homesteading, local food & food justice, organic farm, permaculture

Violets

violets in the sun

Violets are everywhere, especially in the old compost pile, and we are eating them in salads and drinking them in tea for their vitamin C, purple, and sheer joy. Our resident herbalist, Anna, has been making an extraordinary COVID-19-resisting immunity-boosting elixir, an elderberry syrup with other immune- and lung-supporting herbs. When the violets popped up their sweet little heads, they got added to the mix. And yesterday, Tim started the first batch of my favorite kombucha of the year–the ever-ephemeral fresh violet flavor.

Harvest before you weed, is our mantra here as we prepare the beds that have been too sodden to work, and finish getting the early crops in. Tatsoi and bok choy are so happy to be in the ground!

tatsoi and bokchoy

 

Events @ Listening Tree, permaculture

The last thing we want to do is go more virtual. But we don’t want to miss Russ Cohen this year, either!

We have canceled our Events at Listening Tree workshops for the year. We regret not being able to learn in nature and garden together as we usually do in spring, summer, and fall. But we are also hopeful that we will see the COVID-19 curve flatten soon.

While the coronavirus has put a temporary pause on public connections, it doesn’t stop our ability to learn nor stop our relationship to nature. At the co-op, we’re walking in the woods and fields, digging in the dirt, planting apple trees, sorting worms from compost, and caring for our new baby lambs. We hope you, too, are not nature distancing at this pivotal time, when the air is cleaner, the climate gets a breather, and the opportunity opens to the profound social and economic changes necessary to reverse humanity’s deathly environmental trajectory.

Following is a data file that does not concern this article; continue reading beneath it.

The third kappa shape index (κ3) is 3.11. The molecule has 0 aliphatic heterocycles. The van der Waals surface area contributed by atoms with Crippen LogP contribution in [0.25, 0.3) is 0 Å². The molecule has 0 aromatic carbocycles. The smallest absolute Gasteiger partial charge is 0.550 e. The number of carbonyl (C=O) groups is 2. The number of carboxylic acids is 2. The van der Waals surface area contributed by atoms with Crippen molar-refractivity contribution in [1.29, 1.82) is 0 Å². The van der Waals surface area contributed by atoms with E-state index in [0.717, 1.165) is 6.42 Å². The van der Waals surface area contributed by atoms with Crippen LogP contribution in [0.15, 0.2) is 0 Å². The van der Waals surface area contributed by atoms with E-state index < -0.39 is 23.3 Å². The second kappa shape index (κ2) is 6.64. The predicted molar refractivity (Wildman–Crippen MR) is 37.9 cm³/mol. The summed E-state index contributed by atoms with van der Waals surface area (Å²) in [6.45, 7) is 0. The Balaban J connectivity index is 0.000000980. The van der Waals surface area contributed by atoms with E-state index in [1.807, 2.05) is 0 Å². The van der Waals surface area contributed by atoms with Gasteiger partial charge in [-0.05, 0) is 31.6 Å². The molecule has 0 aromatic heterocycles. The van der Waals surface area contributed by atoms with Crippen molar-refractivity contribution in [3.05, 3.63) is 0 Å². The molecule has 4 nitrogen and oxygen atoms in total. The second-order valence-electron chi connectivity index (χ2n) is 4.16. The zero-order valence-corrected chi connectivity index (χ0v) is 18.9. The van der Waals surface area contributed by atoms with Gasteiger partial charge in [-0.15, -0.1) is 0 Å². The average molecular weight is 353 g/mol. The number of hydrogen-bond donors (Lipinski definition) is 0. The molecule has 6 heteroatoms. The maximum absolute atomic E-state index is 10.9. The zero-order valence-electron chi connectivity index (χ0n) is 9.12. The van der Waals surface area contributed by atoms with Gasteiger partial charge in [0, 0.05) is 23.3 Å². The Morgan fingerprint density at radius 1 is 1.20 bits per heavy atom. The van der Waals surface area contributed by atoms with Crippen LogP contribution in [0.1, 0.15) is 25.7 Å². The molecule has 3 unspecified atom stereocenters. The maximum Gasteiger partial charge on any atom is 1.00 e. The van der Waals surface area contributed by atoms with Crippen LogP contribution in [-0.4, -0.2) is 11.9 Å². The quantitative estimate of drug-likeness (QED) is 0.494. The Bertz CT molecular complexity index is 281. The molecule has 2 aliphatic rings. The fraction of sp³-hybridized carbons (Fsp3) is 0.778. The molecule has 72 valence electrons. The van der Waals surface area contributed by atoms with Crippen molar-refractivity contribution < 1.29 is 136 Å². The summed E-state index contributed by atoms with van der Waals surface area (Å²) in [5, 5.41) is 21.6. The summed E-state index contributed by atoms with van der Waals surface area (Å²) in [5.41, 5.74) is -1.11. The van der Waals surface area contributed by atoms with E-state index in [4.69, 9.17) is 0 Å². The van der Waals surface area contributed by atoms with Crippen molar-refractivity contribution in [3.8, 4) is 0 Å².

One small solace in the wake of events cancellation is that one of our favorite presenters, wild edibles expert Russ Cohen, will present a live, one-hour webinar this Friday, April 24 at 5:30 pm. He’ll discuss how to identify edible wild plants, what seasons these plants are available, how to prepare these wild species, and how to forage in a manner that is environmentally beneficial. Rhode Island is host to over 150 of these species of wild plants, many of which are edible and provide more nutrients than cultivated plants. How we would love to taste, smell, and touch these plants in real life! It would be one way to feel closer to the natural world and cure us of the delusion of separation. We will do that again, and we hope you are finding ways to do it in meanwhile. Perhaps you might also learn some juicy tidbits from Russ’s webinar: